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2022-02-22 06:48:00


As with anything in life, you have got to do your part to take care of something in order for it to last. Clocks, with their complicated movements and intricacies, are known for being prized possessions or mementos or family heirlooms. In the world of horology, clockmaking is closely associated with heritage and history; clockmakers are revered for their skills and preserving heritage.

In Singapore, clockmakers are far and few between. And yet, along the inconspicuous stretch of road along Lim Tua Tow Road, there exists a quaint shophouse and a family who is quietly doing their part to conserve the dying heritage. Going three generations deep, Cheong Ann Watch Maker has prided itself on preserving a slice of Singapore for more than seven decades.  

Presently managed by its third-generation owner Shawn Lim, the watchmaking family was commissioned to restore Raffles Singapore’s grandfather clock – the hotel’s oldest piece of furniture that boasts a beautiful chime (because the chimes come from brass tubes instead of bells, rods or gongs). As part of our Love x Heritage series, SNCF interviewed Shawn Lim on being a third-generation clockmaker, the education youths need on following trends, and what heritage means to him.

Sng Ler Jun: As the third-generation owner of the 75-year-old business, what are some of the challenges you face at your job? What are some old ways of working you tried to preserve, as well as new ideas you introduced since joining the family business?

Shawn Lim: I have helped pivot the business digitally. We have had several features on local publications and thanks to social media, we managed to garner a following and appealed to the younger generations while staying connected with people around the world. In the future, I am hoping to expand to e-commerce and maybe organise workshops.    

Shawn Body Image 1

LJ: In your time working at Cheong Ann Watchmaker, what do you feel when you have successfully restored a clock?

SL: Whenever I successfully restore a clock, I feel this unbridled sense of fulfillment. The feeling I get when I managed to repair or restore a clock that no other watchmaker could is great.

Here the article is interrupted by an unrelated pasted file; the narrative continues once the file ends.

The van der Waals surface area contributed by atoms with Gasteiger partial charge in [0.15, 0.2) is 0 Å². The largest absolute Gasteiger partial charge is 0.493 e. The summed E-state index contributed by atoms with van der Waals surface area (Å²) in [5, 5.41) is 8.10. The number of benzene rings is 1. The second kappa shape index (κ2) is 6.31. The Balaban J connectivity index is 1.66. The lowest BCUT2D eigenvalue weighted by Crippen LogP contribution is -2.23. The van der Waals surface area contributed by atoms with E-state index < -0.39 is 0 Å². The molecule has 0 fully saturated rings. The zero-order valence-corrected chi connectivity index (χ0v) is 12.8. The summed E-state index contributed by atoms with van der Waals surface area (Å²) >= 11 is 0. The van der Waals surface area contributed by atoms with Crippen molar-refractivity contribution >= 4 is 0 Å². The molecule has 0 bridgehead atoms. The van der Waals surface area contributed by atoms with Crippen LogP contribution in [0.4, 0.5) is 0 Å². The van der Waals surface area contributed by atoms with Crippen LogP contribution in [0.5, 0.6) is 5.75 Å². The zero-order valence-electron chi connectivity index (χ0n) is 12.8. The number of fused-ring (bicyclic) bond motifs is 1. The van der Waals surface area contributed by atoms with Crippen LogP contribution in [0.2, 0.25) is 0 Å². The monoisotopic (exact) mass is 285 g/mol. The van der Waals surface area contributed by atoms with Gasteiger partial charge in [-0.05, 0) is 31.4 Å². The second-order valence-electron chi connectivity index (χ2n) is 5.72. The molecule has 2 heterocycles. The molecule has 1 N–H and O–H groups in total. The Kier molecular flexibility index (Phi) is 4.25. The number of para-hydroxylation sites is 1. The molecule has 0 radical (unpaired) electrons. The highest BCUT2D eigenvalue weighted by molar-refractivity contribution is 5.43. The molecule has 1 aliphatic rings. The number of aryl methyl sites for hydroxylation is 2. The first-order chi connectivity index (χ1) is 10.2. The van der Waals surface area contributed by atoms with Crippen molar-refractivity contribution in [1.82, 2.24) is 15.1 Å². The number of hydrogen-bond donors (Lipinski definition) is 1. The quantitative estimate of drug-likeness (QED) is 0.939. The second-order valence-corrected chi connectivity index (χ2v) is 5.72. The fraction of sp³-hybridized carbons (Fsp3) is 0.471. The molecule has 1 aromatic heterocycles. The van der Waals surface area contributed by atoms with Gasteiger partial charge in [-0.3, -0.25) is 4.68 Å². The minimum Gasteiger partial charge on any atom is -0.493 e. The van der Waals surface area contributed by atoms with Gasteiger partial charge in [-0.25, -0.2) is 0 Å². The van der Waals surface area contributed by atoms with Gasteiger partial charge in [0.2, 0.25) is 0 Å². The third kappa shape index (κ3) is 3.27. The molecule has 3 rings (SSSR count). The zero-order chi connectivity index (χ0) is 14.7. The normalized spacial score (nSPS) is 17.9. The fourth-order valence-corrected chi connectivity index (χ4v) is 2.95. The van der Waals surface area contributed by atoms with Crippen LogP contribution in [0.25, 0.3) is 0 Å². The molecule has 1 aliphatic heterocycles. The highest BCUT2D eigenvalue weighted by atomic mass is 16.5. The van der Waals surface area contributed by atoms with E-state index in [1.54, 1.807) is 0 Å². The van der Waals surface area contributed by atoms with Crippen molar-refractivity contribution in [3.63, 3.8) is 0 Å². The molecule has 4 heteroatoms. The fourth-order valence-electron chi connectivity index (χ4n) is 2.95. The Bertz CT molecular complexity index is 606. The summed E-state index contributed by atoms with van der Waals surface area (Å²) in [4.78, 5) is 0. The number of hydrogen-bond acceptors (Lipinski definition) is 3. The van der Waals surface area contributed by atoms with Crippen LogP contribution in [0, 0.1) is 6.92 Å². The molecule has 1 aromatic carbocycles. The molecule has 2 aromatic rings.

LJ: Having been surrounded by clockwork and observing your dad work in the shop since young, would you say that you and your dad have a closely knitted relationship?

SL: It depends. When I was younger, I can be quite naughty. My parents wanted me to be near the shop – we have been around Lim Tua Tow Road – so they could keep an eye on me. I, along with my siblings, grew up playing with clock gears. My father was stern with me, and I learned a lot from him. Now that I have grown up, my family and I have grown closer.

LJ: Many of these heritage grandfather clocks in your shop evoke a huge sense of nostalgia. What is it like to work with them? 

SL: It’s like playing doctors to the clocks.

LJ: Youths today are known to be into vintage collectibles and accessories. Would you say this is a superficial trend or a fad? If you say so, what exactly are they missing out on?

SL: I think there needs to be some education on what my family and I do. We don’t just restore wristwatches or grandfather clocks. There is a lot they need to know about the craftsmanship, beyond their somewhat superficial knowledge on vintage timepieces.  

Shawn Body Image 2

LJ: In a way, you are doing a part in preserving heritage (one of your significant commissions has been the restoration of Raffles Singapore’s grandfather clock). What does heritage mean to you then? And how can your work inspire others to appreciate heritage values? 

SL: As I’m a very sentimental person, heritage is very important to me. It can be a family heirloom or family identity, (there is value in the) things that were handed down by the previous generations and I think it is interesting to be custodians of all these objects. I hope I can inspire the younger generation to appreciate things, such as a timepiece or a grandfather clock, that have been passed down to them.

By Sng Ler Jun

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